This slim volume details what scientists know about the long history and potential future of an important pollinator.
Hirsch (Garfield's Almost-as-Great-as-Doughnuts Guide to Math, 2019, etc.) opens the book with a narrative about Robbin Thorp, an entomologist who, in the 1990s, began monitoring habitats in Oregon and California for the now-vanished Franklin’s bumblebee. From this specific, vivid scene, the text zooms out: Chapter 2 discusses how bees likely evolved, and Chapter 3 lists other pollinators and describes several kinds of pollination. The remaining chapters cover topics including the physical structure of bees, the pesticides that kill them, and some efforts being made to ensure bees’ survival. The book ends on a hopeful note, with suggestions for things readers can do to help bees. Chapters are illustrated with color photographs and diagrams, and some include sidebars or entire pages’ worth of inserts about things like assisted reproduction. Details about scientists’ work will intrigue some readers, but the episodic stories become a bit difficult to track toward the end. Hirsch’s main point—that bees are pollinators who deserve our respect and protection for their role in growing the food we eat and feed to domestic animals—is woven throughout the text.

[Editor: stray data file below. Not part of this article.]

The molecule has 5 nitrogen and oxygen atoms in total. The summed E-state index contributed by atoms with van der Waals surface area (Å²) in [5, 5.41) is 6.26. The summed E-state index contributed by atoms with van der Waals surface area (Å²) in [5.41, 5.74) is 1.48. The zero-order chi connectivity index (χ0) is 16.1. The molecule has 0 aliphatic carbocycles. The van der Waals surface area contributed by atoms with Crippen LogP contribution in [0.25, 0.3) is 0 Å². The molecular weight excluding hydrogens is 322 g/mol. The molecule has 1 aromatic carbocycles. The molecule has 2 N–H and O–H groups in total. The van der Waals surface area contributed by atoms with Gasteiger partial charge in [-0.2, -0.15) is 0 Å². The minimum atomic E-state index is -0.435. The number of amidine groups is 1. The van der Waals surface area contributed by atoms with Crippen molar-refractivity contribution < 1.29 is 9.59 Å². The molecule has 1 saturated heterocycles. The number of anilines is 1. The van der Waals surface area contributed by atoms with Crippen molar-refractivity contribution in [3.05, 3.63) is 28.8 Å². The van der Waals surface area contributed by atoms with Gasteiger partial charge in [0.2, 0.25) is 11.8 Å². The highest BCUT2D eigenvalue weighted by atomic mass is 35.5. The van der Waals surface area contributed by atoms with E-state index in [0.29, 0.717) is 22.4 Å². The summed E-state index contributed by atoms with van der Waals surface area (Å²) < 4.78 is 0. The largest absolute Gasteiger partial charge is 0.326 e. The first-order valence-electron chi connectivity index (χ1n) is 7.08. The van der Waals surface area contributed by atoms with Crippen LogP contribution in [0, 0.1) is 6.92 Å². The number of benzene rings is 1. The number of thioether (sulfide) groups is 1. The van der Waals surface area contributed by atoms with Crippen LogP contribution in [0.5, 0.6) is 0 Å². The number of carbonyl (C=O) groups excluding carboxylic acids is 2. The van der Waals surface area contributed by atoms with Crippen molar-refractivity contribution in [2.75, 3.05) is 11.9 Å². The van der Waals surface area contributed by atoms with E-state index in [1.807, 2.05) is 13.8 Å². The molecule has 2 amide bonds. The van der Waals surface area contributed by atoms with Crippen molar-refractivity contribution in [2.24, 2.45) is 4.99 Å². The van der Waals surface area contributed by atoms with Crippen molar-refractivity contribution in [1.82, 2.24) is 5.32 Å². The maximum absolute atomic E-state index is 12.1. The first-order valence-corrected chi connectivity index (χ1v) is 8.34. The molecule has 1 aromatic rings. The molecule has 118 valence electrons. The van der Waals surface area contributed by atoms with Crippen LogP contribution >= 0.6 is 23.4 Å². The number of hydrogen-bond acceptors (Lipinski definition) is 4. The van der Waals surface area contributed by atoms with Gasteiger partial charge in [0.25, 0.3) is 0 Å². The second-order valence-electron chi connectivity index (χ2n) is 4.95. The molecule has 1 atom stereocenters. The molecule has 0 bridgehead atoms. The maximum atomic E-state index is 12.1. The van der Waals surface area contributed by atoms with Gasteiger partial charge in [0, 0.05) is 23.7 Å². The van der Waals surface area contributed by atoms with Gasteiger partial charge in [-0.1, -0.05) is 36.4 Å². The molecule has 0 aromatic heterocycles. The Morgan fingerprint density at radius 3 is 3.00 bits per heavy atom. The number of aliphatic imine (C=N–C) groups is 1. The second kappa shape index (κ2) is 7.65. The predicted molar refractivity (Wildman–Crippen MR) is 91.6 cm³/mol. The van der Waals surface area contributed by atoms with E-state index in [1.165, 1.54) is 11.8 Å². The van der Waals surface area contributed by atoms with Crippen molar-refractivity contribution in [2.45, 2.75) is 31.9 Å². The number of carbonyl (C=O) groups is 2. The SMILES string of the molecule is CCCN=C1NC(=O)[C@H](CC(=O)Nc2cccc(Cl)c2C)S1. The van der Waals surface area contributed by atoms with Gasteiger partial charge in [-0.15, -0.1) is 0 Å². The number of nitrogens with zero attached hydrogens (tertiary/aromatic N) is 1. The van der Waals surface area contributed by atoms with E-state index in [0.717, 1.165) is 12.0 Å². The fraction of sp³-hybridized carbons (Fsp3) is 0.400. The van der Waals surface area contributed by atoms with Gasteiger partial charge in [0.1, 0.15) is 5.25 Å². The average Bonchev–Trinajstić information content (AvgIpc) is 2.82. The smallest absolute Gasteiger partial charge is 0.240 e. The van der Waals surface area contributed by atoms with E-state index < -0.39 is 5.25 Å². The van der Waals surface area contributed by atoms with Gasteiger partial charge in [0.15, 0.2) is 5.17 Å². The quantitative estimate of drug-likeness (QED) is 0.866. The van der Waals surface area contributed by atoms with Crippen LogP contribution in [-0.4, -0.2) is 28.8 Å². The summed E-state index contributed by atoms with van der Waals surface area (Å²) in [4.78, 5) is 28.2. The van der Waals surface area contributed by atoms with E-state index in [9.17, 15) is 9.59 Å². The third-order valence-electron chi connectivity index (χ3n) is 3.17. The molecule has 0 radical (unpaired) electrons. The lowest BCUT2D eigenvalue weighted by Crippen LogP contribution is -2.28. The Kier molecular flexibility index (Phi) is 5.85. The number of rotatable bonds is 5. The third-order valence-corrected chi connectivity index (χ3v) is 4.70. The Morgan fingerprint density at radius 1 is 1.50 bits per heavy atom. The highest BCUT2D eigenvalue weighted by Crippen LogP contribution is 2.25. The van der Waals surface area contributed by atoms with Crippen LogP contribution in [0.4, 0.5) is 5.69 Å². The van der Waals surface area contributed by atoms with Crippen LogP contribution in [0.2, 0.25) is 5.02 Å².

Accessible and concise, this volume teaches an important topic responsibly without being dry. (author’s note, glossary, source notes, selected bibliography, further information, index, photo credits) (Nonfiction. 12-16)